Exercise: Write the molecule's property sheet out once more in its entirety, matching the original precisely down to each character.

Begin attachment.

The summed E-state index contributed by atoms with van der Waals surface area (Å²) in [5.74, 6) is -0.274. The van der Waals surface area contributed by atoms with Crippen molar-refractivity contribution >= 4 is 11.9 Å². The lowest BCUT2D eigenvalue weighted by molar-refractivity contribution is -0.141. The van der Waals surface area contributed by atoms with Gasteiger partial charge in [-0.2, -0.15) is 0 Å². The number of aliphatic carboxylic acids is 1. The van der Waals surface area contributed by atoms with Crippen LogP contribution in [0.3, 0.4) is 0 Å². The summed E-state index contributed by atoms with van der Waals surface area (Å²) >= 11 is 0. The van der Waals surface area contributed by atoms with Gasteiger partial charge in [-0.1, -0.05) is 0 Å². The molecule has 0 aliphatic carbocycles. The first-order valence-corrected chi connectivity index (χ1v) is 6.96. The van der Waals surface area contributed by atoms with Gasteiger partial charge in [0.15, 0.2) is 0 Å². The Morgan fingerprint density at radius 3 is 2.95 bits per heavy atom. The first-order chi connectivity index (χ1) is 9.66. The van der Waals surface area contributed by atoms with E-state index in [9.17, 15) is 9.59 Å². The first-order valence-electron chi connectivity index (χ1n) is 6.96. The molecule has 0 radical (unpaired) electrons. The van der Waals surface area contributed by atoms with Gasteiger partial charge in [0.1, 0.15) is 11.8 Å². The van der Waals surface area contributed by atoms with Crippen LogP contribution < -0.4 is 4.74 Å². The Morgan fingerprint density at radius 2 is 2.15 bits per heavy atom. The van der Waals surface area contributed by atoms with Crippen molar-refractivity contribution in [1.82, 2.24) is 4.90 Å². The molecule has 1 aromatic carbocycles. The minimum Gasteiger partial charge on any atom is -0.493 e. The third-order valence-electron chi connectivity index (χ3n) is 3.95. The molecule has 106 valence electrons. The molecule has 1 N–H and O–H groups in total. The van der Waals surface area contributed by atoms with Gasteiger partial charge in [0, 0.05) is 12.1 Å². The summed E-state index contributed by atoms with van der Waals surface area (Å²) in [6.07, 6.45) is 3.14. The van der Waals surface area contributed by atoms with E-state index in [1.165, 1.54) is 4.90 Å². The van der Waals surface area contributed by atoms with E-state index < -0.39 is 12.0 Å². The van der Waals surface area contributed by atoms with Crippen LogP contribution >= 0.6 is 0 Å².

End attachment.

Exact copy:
The summed E-state index contributed by atoms with van der Waals surface area (Å²) in [5.74, 6) is -0.274. The van der Waals surface area contributed by atoms with Crippen molar-refractivity contribution >= 4 is 11.9 Å². The lowest BCUT2D eigenvalue weighted by molar-refractivity contribution is -0.141. The van der Waals surface area contributed by atoms with Gasteiger partial charge in [-0.2, -0.15) is 0 Å². The number of aliphatic carboxylic acids is 1. The van der Waals surface area contributed by atoms with Crippen LogP contribution in [0.3, 0.4) is 0 Å². The summed E-state index contributed by atoms with van der Waals surface area (Å²) >= 11 is 0. The van der Waals surface area contributed by atoms with Gasteiger partial charge in [-0.1, -0.05) is 0 Å². The molecule has 0 aliphatic carbocycles. The first-order valence-corrected chi connectivity index (χ1v) is 6.96. The van der Waals surface area contributed by atoms with Gasteiger partial charge in [0.15, 0.2) is 0 Å². The Morgan fingerprint density at radius 3 is 2.95 bits per heavy atom. The first-order chi connectivity index (χ1) is 9.66. The van der Waals surface area contributed by atoms with E-state index in [9.17, 15) is 9.59 Å². The first-order valence-electron chi connectivity index (χ1n) is 6.96. The molecule has 0 radical (unpaired) electrons. The van der Waals surface area contributed by atoms with Gasteiger partial charge in [0.1, 0.15) is 11.8 Å². The van der Waals surface area contributed by atoms with Crippen LogP contribution < -0.4 is 4.74 Å². The Morgan fingerprint density at radius 2 is 2.15 bits per heavy atom. The van der Waals surface area contributed by atoms with Crippen molar-refractivity contribution in [1.82, 2.24) is 4.90 Å². The molecule has 1 aromatic carbocycles. The minimum Gasteiger partial charge on any atom is -0.493 e. The third-order valence-electron chi connectivity index (χ3n) is 3.95. The molecule has 106 valence electrons. The molecule has 1 N–H and O–H groups in total. The van der Waals surface area contributed by atoms with Gasteiger partial charge in [0, 0.05) is 12.1 Å². The summed E-state index contributed by atoms with van der Waals surface area (Å²) in [6.07, 6.45) is 3.14. The van der Waals surface area contributed by atoms with E-state index in [1.165, 1.54) is 4.90 Å². The van der Waals surface area contributed by atoms with E-state index < -0.39 is 12.0 Å². The van der Waals surface area contributed by atoms with Crippen LogP contribution >= 0.6 is 0 Å².